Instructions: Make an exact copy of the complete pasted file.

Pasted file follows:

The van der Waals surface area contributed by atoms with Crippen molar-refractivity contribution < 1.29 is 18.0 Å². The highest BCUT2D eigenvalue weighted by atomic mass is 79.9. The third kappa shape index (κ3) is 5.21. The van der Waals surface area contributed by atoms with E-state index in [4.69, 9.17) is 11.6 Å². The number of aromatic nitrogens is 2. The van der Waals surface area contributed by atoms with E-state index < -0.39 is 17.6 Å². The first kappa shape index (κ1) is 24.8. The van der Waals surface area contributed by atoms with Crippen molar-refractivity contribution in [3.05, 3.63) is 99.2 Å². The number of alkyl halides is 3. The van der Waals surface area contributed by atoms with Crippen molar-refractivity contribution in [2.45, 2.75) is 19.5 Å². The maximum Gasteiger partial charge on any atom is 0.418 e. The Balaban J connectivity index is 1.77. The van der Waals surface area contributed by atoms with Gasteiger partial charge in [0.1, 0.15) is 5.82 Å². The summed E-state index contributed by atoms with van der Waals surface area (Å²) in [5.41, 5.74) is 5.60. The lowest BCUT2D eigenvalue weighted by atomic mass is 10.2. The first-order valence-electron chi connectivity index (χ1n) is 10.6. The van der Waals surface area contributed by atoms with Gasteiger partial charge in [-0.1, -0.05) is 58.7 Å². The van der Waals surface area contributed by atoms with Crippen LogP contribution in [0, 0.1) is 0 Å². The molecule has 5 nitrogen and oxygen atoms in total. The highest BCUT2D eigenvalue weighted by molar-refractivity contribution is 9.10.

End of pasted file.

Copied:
The van der Waals surface area contributed by atoms with Crippen molar-refractivity contribution < 1.29 is 18.0 Å². The highest BCUT2D eigenvalue weighted by atomic mass is 79.9. The third kappa shape index (κ3) is 5.21. The van der Waals surface area contributed by atoms with E-state index in [4.69, 9.17) is 11.6 Å². The number of aromatic nitrogens is 2. The van der Waals surface area contributed by atoms with E-state index < -0.39 is 17.6 Å². The first kappa shape index (κ1) is 24.8. The van der Waals surface area contributed by atoms with Crippen molar-refractivity contribution in [3.05, 3.63) is 99.2 Å². The number of alkyl halides is 3. The van der Waals surface area contributed by atoms with Crippen molar-refractivity contribution in [2.45, 2.75) is 19.5 Å². The maximum Gasteiger partial charge on any atom is 0.418 e. The Balaban J connectivity index is 1.77. The van der Waals surface area contributed by atoms with Gasteiger partial charge in [0.1, 0.15) is 5.82 Å². The summed E-state index contributed by atoms with van der Waals surface area (Å²) in [5.41, 5.74) is 5.60. The lowest BCUT2D eigenvalue weighted by atomic mass is 10.2. The first-order valence-electron chi connectivity index (χ1n) is 10.6. The van der Waals surface area contributed by atoms with Gasteiger partial charge in [-0.1, -0.05) is 58.7 Å². The van der Waals surface area contributed by atoms with Crippen LogP contribution in [0, 0.1) is 0 Å². The molecule has 5 nitrogen and oxygen atoms in total. The highest BCUT2D eigenvalue weighted by molar-refractivity contribution is 9.10.